Iowa-Michigan week is upon us, and in celebration we're hopping in the way-back machine to check out some of Iowa's most glorious moments in their long history with the Wolverines.
Gigantic shoulder pads! Bad astroturf! Ah, those were the days...
For our second trip in the way-back machine we're going back to Ann Arbor and another clash with a top ten-ranked Michigan squad (10th). In 1990, the glories of the early-mid '80s had started to recede; those steady 8-10 win seasons had given way to a 6-4-3 mark in 1988 (lots of sister-kissing that year) and a 5-6 record in 1989 (Iowa's first losing record since 1980). Those two Rose Bowl trips (1981, 1985) were looking farther and farther away. 1990 opened with a big win over Cincinnati (63-10) and a shootout win over Iowa State (45-35), but that early momentum ground to a halt after a 48-21 curbstomping on the road at Miami. But they rebounded from that game with a big win over Michigan State (12-7) and a thumping of Wisconsin (30-10), putting them at 4-1 (2-0) and ranked (23rd) headed to their big Ann Arbor showdown with Michigan.
Michigan jumped out to a 14-7 halftime lead behind some accurate passing from the one and only Elvis Grbac (he completed 70% of his passes) and some powerful running from the nation's leading rusher at the time, Jon Vaughn. Michigan extended the lead to 20-10 in the third quarter, but from that point forward, the game was all Iowa. Iowa held Michigan to three first downs in the second half and Iowa QB Matt Rodgers led two long scoring drives, one at the end of the third quarter to draw the Hawks to within 20-17 and the game-winner after Michigan had kicked a field goal to make it 23-17 with just over four minutes remaining. Rodgers was damn near perfect on the final drive, going 5/6 for 67 yards before Paul Kujawa rammed in the game-tying score from a yard out with a hair over a minute to play. Rodgers' stats for the full game were pretty salty, too: 17/27, 276 yards passing, 2 TD (1 rushing), 0 INT. In fact, the final score was the only stat of note that was even close in the game:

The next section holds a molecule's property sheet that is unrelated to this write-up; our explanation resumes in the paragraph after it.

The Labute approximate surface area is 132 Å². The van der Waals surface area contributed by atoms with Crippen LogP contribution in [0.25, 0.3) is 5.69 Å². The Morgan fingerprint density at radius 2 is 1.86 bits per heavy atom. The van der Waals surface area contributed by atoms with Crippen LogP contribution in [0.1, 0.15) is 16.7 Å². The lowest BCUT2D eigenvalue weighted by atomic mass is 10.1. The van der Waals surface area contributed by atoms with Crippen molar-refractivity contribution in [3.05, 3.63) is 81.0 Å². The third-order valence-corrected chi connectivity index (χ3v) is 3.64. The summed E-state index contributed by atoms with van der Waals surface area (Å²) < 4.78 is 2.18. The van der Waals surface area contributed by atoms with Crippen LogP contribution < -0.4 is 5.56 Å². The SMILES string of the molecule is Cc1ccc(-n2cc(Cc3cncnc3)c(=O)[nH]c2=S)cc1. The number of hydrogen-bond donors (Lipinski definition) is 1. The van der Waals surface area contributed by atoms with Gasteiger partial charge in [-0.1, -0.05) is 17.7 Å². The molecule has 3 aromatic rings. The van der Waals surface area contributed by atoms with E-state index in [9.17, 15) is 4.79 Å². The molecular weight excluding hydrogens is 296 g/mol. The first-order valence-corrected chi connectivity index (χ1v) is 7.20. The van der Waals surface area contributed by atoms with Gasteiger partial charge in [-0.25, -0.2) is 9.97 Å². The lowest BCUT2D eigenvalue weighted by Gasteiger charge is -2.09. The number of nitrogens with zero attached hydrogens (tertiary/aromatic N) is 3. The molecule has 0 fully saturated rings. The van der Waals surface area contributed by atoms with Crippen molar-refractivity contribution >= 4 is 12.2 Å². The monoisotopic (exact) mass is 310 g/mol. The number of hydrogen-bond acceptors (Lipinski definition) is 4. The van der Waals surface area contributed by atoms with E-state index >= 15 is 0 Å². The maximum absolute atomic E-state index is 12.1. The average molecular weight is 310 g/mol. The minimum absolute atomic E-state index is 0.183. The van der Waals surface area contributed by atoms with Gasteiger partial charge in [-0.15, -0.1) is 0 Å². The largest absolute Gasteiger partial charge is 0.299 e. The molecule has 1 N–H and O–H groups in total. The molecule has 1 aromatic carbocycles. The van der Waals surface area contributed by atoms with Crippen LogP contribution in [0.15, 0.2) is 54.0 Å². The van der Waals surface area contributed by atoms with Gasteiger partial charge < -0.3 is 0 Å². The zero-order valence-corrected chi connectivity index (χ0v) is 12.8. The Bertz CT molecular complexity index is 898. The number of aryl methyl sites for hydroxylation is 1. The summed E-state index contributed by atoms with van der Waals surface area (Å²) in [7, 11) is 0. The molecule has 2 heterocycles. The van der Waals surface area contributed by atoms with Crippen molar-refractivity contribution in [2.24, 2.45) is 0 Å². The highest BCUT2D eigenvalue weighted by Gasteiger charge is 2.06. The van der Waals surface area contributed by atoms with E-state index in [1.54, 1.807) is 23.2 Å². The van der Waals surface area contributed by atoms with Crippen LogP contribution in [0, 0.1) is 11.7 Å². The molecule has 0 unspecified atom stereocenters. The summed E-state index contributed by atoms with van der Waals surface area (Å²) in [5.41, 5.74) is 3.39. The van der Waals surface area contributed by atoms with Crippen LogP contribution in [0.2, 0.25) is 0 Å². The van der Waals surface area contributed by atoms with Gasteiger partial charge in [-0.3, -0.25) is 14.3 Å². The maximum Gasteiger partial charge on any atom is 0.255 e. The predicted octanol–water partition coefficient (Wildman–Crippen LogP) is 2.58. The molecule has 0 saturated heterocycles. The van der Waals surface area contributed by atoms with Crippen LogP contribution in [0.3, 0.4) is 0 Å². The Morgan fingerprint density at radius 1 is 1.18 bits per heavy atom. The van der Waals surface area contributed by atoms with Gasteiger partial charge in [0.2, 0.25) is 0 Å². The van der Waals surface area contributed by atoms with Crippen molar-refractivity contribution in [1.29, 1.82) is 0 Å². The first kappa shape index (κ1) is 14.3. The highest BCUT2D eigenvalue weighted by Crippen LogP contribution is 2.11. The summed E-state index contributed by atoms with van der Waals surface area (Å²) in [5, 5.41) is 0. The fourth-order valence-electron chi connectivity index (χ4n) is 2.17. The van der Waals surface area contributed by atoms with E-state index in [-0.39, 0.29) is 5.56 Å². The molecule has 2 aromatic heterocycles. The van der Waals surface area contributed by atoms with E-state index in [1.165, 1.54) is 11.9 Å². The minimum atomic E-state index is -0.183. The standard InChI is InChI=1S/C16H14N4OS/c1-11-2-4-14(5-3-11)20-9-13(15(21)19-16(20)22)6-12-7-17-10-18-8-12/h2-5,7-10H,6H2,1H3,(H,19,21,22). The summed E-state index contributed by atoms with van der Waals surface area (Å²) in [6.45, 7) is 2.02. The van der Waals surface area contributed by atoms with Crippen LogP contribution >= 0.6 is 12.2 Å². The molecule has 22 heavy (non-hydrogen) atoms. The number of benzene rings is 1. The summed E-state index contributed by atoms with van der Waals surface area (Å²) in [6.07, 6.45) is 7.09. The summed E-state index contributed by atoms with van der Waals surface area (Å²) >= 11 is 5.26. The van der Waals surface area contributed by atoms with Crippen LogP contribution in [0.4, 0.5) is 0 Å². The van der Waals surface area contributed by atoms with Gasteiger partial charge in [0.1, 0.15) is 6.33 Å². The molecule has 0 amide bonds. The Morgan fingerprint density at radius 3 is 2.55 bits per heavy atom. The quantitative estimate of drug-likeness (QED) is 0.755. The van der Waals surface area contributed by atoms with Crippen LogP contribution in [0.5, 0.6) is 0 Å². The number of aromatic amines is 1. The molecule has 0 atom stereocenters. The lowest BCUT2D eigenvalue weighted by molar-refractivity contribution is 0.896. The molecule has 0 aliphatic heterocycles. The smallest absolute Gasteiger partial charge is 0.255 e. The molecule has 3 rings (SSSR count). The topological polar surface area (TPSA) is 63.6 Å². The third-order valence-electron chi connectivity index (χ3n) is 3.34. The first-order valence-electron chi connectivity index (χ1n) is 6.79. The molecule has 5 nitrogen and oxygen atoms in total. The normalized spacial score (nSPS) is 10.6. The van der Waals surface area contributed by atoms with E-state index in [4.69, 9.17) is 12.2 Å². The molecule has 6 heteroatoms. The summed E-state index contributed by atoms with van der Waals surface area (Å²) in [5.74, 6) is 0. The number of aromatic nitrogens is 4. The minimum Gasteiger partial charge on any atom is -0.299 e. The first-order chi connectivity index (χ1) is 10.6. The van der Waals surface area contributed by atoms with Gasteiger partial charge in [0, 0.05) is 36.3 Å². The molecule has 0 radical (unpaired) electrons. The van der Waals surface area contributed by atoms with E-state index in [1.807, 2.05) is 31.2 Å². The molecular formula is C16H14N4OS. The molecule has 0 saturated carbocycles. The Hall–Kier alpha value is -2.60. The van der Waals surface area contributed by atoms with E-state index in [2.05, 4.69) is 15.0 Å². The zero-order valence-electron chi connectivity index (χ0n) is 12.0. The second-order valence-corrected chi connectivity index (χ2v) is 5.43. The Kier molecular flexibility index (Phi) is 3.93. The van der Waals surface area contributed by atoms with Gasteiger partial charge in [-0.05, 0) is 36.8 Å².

This victory was no fluke. Iowa beat Michigan in first downs (24-11), total yards (367-236) and time of possession (33:18-26:42).
After such a ho-hum win, Hayden was predictably subdued:
"Can you believe it," yelled Iowa Coach Hayden Fry after he escaped the delirium in the U of I locker room. "Two wins in the state of Michigan in the same year. Woo-eee! First time ever."
"I’m happier than if we won the Big Ten championship or a bowl game," crowed Fry. "Just incredible."
... or not. This game was selected as part of BTN's Greatest Games series a few years ago, and for good reason: it was a thrilling game between two really good teams. Unfortunately, it's not available on Hulu anymore, but it periodically pops up on BTN during Iowa-centric days of programming.
Unlike the '81 triumph, Iowa didn't immediately follow this big win with a faceplant; they throttled both Northwestern (56-14) and, rather famously, a top five-ranked Illinois squad (54-28). (Hayden's best Iowa teams were usually really good against top ten-ranked foes... up until the Rose Bowl, anyway. Sigh.) Disaster struck in the following game against those notorious season-wreckers, Ohio State, in a game that was also part of BTN's Greatest Games series (although only the most masochistic Iowa fan would want to relive that game, which also came down to the wire). Iowa also lost to Minnesota at the end of the season and wound up in a four-way clusterfuck of teams at 6-2 in the league; somehow Iowa emerged as the Rose Bowl pick*. Sadly, the 1991 Rose Bowl didn't go much better for Iowa than the 1982 Rose Bowl... and it remains the last time Iowa made it to the Rose Bowl. But 1990 was still a mighty fun season and the win over Michigan was pretty damn exciting.
* In a strange bit of trivia, every year but one that's finished with an Iowa trip to the Rose or Orange Bowl has also included a win over Michigan; 1956 remains the only exception.
NEXT: "Say hello to the bad guy!"